Captain Mac at the Comfort Corner Care Home
(Rupert Marcus Macauley is Michael Macauley’s cousin. He served in the Regular Army with Special Services in Bosnia, Kosovo, and elsewhere, and was the Adjutant for his unit. He has a Master’s degree in Occult Studies and the Paranormal from Utrecht, and is a Visiting Fellow of Scarbridge University (previously Scarbridge Polytechnic) specialising in early British history and human behaviour. He holds annual seminars on the Bronze Age, Celtic, Roman, and Saxon culture development.)
‘Hello Grandma. How are you dear?’
‘Hello Rupert – it’s so nice to see you. Have you got my book?’
‘Here we are, Gran – are you sure this is the one – “Thomas Paine – The Rights of Man?” ’ ‘That’s right dear – the hardback, yes, just what I need. Mary down the corridor’s got one. Works a treat for her – it’s always propped up where either that matron or the Warden or the staff can see it. She gets treated very well. They think she knows all her rights. But you don’t need to come so often dear, although you’re very welcome of course.’
‘Well, you have only been in here a few weeks. Naturally we are concerned.’
‘Thank you but you have no need to be. It was my decision. I didn’t want to be patronised in some toff ridden misery hole. And this is still run by the Council, not for some parasitic private contractor. And before you bring it up again I have got enough to pay for all I need, and it’s a treasure trove of characters, not all grumpy, most full of fascinating memories, and all seemingly getting on quite well. Mind you, we keep an eye on the cat.’
‘Why is that Gran?’
‘Didn’t you know? Cats can smell death. If it might be in the offing they will stay with you, purr you to sleep, snuggle up if they think you’re about to snuff it, oh yes. Only last week I heard someone snap out “Gerrof me, you bloody Jonah! I’m not going yet.” ’ But she was. Next day they wheeled her out. Very discrete, but I was awake and offered up a little prayer for her. Don’t know why – I believe in none of it – religion I mean, but it seemed appropriate. Religion has its consolations, its helpful delusions, its comforting beliefs. It’s not fair to deny people what they have lived by without very good reason, like the evil being done to others. Oh, here comes my morning pills – Hello Doris, thank you Doris, good bye Doris… No, leave the door open dear, I’ll take them in a moment with some water. Yes please Rupert –there’s a glass by the sink, fill it up please dear.’
‘Are they difficult to swallow?’
‘Oh no, dear. But I don’t take those – I’ll have my little nap when I choose, thank you very much. No, they are very powerful, but ideal for Violet.’
‘Who is Violet?
‘That plant on the window sill.’
‘A violet? But that’s over two feet tall!’
‘Oh yes. Push the pills in the pot would you dear, and then pour the water on. That’s why it’s a very big violet! Very happy plant that – no stress or tension, plenty of peace and quiet, and 2 pills each morning, 2 at lunchtime, and 3 at night. Thrives on them, it does. No, the staff are not knocking me out – I just pretend to be sleeping.’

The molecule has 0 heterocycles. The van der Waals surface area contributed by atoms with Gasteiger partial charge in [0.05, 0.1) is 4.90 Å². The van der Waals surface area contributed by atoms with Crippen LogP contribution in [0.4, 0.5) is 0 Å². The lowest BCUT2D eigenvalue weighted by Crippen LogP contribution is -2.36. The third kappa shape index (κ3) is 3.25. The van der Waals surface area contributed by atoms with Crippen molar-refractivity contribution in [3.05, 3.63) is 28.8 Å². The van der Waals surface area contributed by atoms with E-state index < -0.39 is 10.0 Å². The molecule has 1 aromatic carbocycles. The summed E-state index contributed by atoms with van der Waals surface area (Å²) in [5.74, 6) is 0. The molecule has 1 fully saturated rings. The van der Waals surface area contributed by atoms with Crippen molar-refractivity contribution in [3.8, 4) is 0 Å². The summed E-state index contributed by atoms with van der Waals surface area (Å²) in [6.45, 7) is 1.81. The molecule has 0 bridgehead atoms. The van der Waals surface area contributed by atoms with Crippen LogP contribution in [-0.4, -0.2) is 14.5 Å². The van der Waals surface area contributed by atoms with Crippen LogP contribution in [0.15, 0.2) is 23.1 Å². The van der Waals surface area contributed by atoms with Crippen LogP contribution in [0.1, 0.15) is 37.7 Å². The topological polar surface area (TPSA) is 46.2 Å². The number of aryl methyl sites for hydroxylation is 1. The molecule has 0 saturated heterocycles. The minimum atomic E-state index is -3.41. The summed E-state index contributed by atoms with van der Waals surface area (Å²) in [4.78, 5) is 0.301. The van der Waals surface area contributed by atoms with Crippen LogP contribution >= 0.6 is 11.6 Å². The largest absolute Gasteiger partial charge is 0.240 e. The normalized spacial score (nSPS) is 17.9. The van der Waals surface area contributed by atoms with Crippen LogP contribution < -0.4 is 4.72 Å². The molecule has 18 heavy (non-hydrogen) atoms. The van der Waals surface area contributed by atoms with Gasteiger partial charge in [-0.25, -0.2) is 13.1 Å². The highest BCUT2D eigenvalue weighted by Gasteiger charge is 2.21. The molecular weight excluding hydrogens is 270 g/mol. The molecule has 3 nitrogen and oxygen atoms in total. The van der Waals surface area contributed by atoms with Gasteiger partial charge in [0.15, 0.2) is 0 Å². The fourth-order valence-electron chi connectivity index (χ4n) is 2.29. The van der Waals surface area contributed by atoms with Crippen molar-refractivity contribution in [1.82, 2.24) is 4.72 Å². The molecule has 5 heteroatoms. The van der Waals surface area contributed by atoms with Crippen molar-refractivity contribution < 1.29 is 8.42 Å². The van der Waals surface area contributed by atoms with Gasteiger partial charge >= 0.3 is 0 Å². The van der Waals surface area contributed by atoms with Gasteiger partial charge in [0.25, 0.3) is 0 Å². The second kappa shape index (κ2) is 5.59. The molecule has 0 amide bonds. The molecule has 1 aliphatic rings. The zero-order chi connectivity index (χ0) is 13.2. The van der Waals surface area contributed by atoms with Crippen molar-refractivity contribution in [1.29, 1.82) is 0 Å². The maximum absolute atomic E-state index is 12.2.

‘You don’t change, do you Gran?’
Not if I can help it. Mind you I get some days when the old Alzies seem in the offing.
‘Alzheimers dear. But much more often my mind slips back for a while -“Remembered wellbeing” as our bonkers in the head Doctor calls it. Happy to go back, but sometimes rather confused. I was having one of my slip backs to the war when you came.’
‘I’m so sorry…’
‘No, no, dear, don’t be. Anyway, I think I’m slipping back again now, do you mind?’
‘Certainly not. Can I help?’
‘Yes, I believe you can. Has he come yet?
‘Hitler. He said he’s going to conquer England.’
‘Er, no Gran – he, er… went the other way, to conquer Russia.’
‘Did he now. Mr Putin won’t like that – he’ll stop his oil.’
‘Well I think the oil is one of the things Hitler was after’.
‘He’d better watch out – Mr Putin is a Judo man isn’t he? Very powerful.’
‘Oh, he is Gran.’
‘Not as powerful as Queen Catherine –she’s all powerful over all the Russias, Putin’s only the President.
‘Oh, yes, of course, Gran.
‘She can do anything she likes. She’s even got a horse to service her.’
‘God almighty, not so loud Gran. The mind boggles. Are you sure about that?’.
‘Oh, yes. Well known fact.’
‘Got a block and tackle to take the weight off, of course. And her son Paul– he went mad you know?’
‘What happened –Did they feed him the wrong oats?’
‘Don’t be silly dear, no they kept him locked up.’
‘In a stable I expect?’
‘Possibly, but it would be a nice and cosy one, him being the Czar and all before they killed him. Well, it’s been lovely seeing you Rupert, but I’ve got a meeting in a moment.’
‘Who with Gran?’
‘George Bernard Shaw and Charles the Bald.’
‘Charles the Bald?’
‘King of the Franks, dear. Nice man, but a bit violent. We’re planning a revolution but I think old scratchy knickers the Warden suspects something is up. I’ll tell you more next time. And I want you to meet my friend Edith. She was an actress – quite a goer, mad as a glockenspiel but great company. Bless you dear and give my regards to Mister Macauley.
You lot and your Dangerous Chimes, just mind you don’t get trapped, going back in time like that…’
Author of Dangerous Chimes, read more about Michael Macauley over here.